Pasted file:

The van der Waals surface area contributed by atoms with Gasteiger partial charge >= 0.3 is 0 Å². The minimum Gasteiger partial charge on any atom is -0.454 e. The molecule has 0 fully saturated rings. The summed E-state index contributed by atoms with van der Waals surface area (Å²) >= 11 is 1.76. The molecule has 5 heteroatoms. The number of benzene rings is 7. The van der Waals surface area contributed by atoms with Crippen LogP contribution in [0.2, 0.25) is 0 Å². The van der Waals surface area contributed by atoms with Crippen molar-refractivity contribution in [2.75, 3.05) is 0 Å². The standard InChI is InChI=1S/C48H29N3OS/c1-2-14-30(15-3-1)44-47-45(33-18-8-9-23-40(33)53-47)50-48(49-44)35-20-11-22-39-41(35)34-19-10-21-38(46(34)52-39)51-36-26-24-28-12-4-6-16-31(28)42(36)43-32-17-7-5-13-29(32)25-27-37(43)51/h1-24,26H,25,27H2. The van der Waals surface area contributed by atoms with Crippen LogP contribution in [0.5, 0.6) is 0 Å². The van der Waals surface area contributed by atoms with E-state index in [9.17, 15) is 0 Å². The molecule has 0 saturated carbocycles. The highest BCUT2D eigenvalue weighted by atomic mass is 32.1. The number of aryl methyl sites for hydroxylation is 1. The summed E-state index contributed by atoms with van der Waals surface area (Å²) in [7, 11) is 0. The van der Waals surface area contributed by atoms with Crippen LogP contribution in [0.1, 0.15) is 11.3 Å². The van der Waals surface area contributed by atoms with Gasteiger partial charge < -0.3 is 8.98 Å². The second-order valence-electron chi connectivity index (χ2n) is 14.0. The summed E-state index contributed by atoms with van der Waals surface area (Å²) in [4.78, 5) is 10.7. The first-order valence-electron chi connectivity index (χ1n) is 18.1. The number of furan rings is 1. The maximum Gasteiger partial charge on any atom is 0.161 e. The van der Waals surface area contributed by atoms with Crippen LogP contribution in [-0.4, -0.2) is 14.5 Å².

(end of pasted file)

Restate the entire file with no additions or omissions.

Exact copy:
The van der Waals surface area contributed by atoms with Gasteiger partial charge >= 0.3 is 0 Å². The minimum Gasteiger partial charge on any atom is -0.454 e. The molecule has 0 fully saturated rings. The summed E-state index contributed by atoms with van der Waals surface area (Å²) >= 11 is 1.76. The molecule has 5 heteroatoms. The number of benzene rings is 7. The van der Waals surface area contributed by atoms with Crippen LogP contribution in [0.2, 0.25) is 0 Å². The van der Waals surface area contributed by atoms with Crippen molar-refractivity contribution in [2.75, 3.05) is 0 Å². The standard InChI is InChI=1S/C48H29N3OS/c1-2-14-30(15-3-1)44-47-45(33-18-8-9-23-40(33)53-47)50-48(49-44)35-20-11-22-39-41(35)34-19-10-21-38(46(34)52-39)51-36-26-24-28-12-4-6-16-31(28)42(36)43-32-17-7-5-13-29(32)25-27-37(43)51/h1-24,26H,25,27H2. The van der Waals surface area contributed by atoms with Crippen LogP contribution in [0.5, 0.6) is 0 Å². The van der Waals surface area contributed by atoms with E-state index in [9.17, 15) is 0 Å². The molecule has 0 saturated carbocycles. The highest BCUT2D eigenvalue weighted by atomic mass is 32.1. The number of aryl methyl sites for hydroxylation is 1. The summed E-state index contributed by atoms with van der Waals surface area (Å²) in [7, 11) is 0. The van der Waals surface area contributed by atoms with Crippen LogP contribution in [0.1, 0.15) is 11.3 Å². The van der Waals surface area contributed by atoms with Gasteiger partial charge < -0.3 is 8.98 Å². The second-order valence-electron chi connectivity index (χ2n) is 14.0. The summed E-state index contributed by atoms with van der Waals surface area (Å²) in [4.78, 5) is 10.7. The first-order valence-electron chi connectivity index (χ1n) is 18.1. The number of furan rings is 1. The maximum Gasteiger partial charge on any atom is 0.161 e. The van der Waals surface area contributed by atoms with Crippen LogP contribution in [-0.4, -0.2) is 14.5 Å².